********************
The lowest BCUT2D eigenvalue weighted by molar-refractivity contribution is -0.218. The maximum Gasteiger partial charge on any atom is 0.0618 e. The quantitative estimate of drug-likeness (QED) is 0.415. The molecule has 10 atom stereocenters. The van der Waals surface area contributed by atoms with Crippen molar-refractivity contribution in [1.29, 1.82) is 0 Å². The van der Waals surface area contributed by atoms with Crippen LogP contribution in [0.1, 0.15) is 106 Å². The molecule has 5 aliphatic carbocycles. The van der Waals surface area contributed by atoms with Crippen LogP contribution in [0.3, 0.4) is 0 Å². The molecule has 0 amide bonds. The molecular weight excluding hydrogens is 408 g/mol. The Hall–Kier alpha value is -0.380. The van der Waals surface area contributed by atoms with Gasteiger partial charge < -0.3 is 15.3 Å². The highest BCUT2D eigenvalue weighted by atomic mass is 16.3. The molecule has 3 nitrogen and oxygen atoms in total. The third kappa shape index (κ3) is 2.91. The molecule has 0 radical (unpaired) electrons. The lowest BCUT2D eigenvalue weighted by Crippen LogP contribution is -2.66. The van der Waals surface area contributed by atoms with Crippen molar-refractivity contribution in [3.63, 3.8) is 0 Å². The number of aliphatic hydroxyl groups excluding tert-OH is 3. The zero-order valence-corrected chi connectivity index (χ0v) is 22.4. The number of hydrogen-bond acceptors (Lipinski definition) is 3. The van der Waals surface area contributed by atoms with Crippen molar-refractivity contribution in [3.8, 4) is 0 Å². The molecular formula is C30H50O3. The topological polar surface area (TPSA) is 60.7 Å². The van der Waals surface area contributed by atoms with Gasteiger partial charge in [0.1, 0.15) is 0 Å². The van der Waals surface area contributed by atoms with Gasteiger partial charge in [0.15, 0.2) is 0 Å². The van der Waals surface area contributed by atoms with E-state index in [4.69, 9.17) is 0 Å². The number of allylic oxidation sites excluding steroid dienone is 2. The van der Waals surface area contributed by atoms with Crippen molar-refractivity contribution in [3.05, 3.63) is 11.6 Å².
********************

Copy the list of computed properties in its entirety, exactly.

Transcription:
The lowest BCUT2D eigenvalue weighted by molar-refractivity contribution is -0.218. The maximum Gasteiger partial charge on any atom is 0.0618 e. The quantitative estimate of drug-likeness (QED) is 0.415. The molecule has 10 atom stereocenters. The van der Waals surface area contributed by atoms with Crippen molar-refractivity contribution in [1.29, 1.82) is 0 Å². The van der Waals surface area contributed by atoms with Crippen LogP contribution in [0.1, 0.15) is 106 Å². The molecule has 5 aliphatic carbocycles. The van der Waals surface area contributed by atoms with Crippen LogP contribution in [0.3, 0.4) is 0 Å². The molecule has 0 amide bonds. The molecular weight excluding hydrogens is 408 g/mol. The Hall–Kier alpha value is -0.380. The van der Waals surface area contributed by atoms with Gasteiger partial charge < -0.3 is 15.3 Å². The highest BCUT2D eigenvalue weighted by atomic mass is 16.3. The molecule has 3 nitrogen and oxygen atoms in total. The third kappa shape index (κ3) is 2.91. The molecule has 0 radical (unpaired) electrons. The lowest BCUT2D eigenvalue weighted by Crippen LogP contribution is -2.66. The van der Waals surface area contributed by atoms with Crippen molar-refractivity contribution in [3.63, 3.8) is 0 Å². The number of aliphatic hydroxyl groups excluding tert-OH is 3. The zero-order valence-corrected chi connectivity index (χ0v) is 22.4. The number of hydrogen-bond acceptors (Lipinski definition) is 3. The van der Waals surface area contributed by atoms with Crippen molar-refractivity contribution in [3.8, 4) is 0 Å². The molecular formula is C30H50O3. The topological polar surface area (TPSA) is 60.7 Å². The van der Waals surface area contributed by atoms with Gasteiger partial charge in [0.1, 0.15) is 0 Å². The van der Waals surface area contributed by atoms with Gasteiger partial charge in [0.15, 0.2) is 0 Å². The van der Waals surface area contributed by atoms with E-state index in [4.69, 9.17) is 0 Å². The number of allylic oxidation sites excluding steroid dienone is 2. The van der Waals surface area contributed by atoms with Crippen molar-refractivity contribution in [3.05, 3.63) is 11.6 Å².